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Plumbing Pro
Plumbing Pro, Plumber
Category: Plumbing
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Experience:  Licensed plumbing contractor state of Il, & Chicago
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We have a Rinnai R85i-1 tankless waterheater that is 3-4 years

Resolved Question:

We have a Rinnai R85i-1 tankless waterheater that is 3-4 years old. We're on a well, and when the water heater was installed, we had the plumber install turbidity and carbon whole-house filters on the cold water inlet to the house (fortunately with bypass valves.) Because of the initial carbon dust in the water, we switched the valves to bypass the filters and never got around to using them until yesterday. When the first filter went into its backwash cycle, the water heater started leaking. Taking the cover off the Rannai, the water is coming out of the exhaust fan, so it seems to be leaking in the heat exchanger above the exhaust fan. When the backflushing stops, so does the leak, and if I bypass the filters again, the water heater is not leaking.

When in backflush mode, the filters should be drawing water out of the system and discharging it out the backflush valve (since there is an airgap and the drain is by the filters, I can confirm it appears to be backflushing properly)...if anything, there should be a pressure drop, not an increase (I have a hose bib right before the inlet into the house and the water heater, and if I open that valve to cause a pressure drop, the Rinnai does not leak.) If I recall correctly, our water pressure is only about 50 psi, and the filter does not have a pump, so even if the backwash valve was not operating correctly and was somehow flushing back into the supply line, the pressure shouldn't be high enough to spring a leak. If there is a seal, joint or pipe leak in the heat exchanger, once it started, I would think it would leak regardless of whether or not the filters are in backflush mode.

Any thoughts on what I should do now. I'd rather be able to use the filters, but I can leave them bypassed, if the water heater is otherwsie going to be ok. I can use the flush valves to isolate the water heater and manually backwash the filters (a PIA), or...?
Submitted: 5 years ago.
Category: Plumbing
Expert:  Plumbing Pro replied 5 years ago.
Welcome to Just Answer, I will do my best to Answer your question to the best of my professional ability. things happen on coincidence, when ,or if you had a leak it would be all the time and not come and go . Water is under pressure so if you had a leak it would be all the time and not stop it self . If you had a leak in the heat exchanger then the heater would be shot and need replacement there is no fixing it, but it would leak all the time . If you are having water come out the pressure relief valve then , the valve might be bad and need replacement . The other thing is if yo u have filters that need back wash then that discharge hose needs to drain somewhere and you could just be seeing the water from the back wash , that would be normal , expect the hose should be placed into a drain so it doesn't leak all over , but a filter that does its own back wash means that it needs a drain to drain the contaminates. The other thing would be if you see water coming from the flue pipe then you might just be seeing water coming back in from the flue , as hot air rises it cools off and could fall back down the flue pipe and look like its dripping.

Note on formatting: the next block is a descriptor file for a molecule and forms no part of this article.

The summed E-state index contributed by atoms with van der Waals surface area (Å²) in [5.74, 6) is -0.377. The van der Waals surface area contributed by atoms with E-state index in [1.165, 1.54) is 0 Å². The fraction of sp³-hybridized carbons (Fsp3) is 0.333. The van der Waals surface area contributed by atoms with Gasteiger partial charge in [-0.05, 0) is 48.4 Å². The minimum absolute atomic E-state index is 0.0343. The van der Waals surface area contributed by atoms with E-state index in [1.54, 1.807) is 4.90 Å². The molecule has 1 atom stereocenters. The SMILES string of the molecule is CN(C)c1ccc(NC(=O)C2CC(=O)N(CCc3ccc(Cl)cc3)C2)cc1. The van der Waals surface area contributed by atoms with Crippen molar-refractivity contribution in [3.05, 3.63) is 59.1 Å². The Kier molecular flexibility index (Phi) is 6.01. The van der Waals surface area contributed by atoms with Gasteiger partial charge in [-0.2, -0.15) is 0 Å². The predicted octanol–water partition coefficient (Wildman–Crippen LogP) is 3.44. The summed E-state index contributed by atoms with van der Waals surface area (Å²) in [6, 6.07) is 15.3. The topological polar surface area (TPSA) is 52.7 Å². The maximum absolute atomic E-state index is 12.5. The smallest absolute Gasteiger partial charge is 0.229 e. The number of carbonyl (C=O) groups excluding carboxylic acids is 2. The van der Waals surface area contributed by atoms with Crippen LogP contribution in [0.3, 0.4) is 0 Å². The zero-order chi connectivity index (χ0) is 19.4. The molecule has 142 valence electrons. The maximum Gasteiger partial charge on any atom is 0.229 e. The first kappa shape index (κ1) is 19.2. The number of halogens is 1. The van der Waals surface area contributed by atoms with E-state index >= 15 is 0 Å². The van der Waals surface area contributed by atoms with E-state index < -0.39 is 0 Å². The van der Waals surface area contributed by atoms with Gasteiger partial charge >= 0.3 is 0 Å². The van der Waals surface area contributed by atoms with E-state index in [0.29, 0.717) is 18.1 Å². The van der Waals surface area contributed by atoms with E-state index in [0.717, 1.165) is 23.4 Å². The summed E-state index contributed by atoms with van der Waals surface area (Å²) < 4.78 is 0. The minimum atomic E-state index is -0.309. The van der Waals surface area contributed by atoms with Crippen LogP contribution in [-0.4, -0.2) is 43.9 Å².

Customer: replied 5 years ago.
I understand water is under pressure and it should leak all the time, but it is not - it is only leaking in backflush mode. There is a backwash discharge hose from the tank valve on the filters that goes through an airgap to a nearby drain. The leak is clearly coming from the water heater, and it is more water than a bit of condensation from the flue pipe. Is there a pressure relief valve above the exhaust fan housing in the heat exchanger? If so, how do I get to it to replace it?
Expert:  Plumbing Pro replied 5 years ago.
the panel removes by unscrewing the little screws that hold the face panel on, there is a pressure relief valve , and they do go bad over time, and could need replacement. Other then that if your heat exchanger is leaking in any way then the heater is shot and will not be fixable. These thankless heaters do not recommend home owns to do there own repairs or service and strongly recommend calling a certified professional, or you will void any warranty that you might have, the heater should have a 10 years parts warranty and a 3 year warranty on labor if you contact the manufacture you can find out if your still covered.
Plumbing Pro, Plumber
Category: Plumbing
Satisfied Customers: 1284
Experience: Licensed plumbing contractor state of Il, & Chicago
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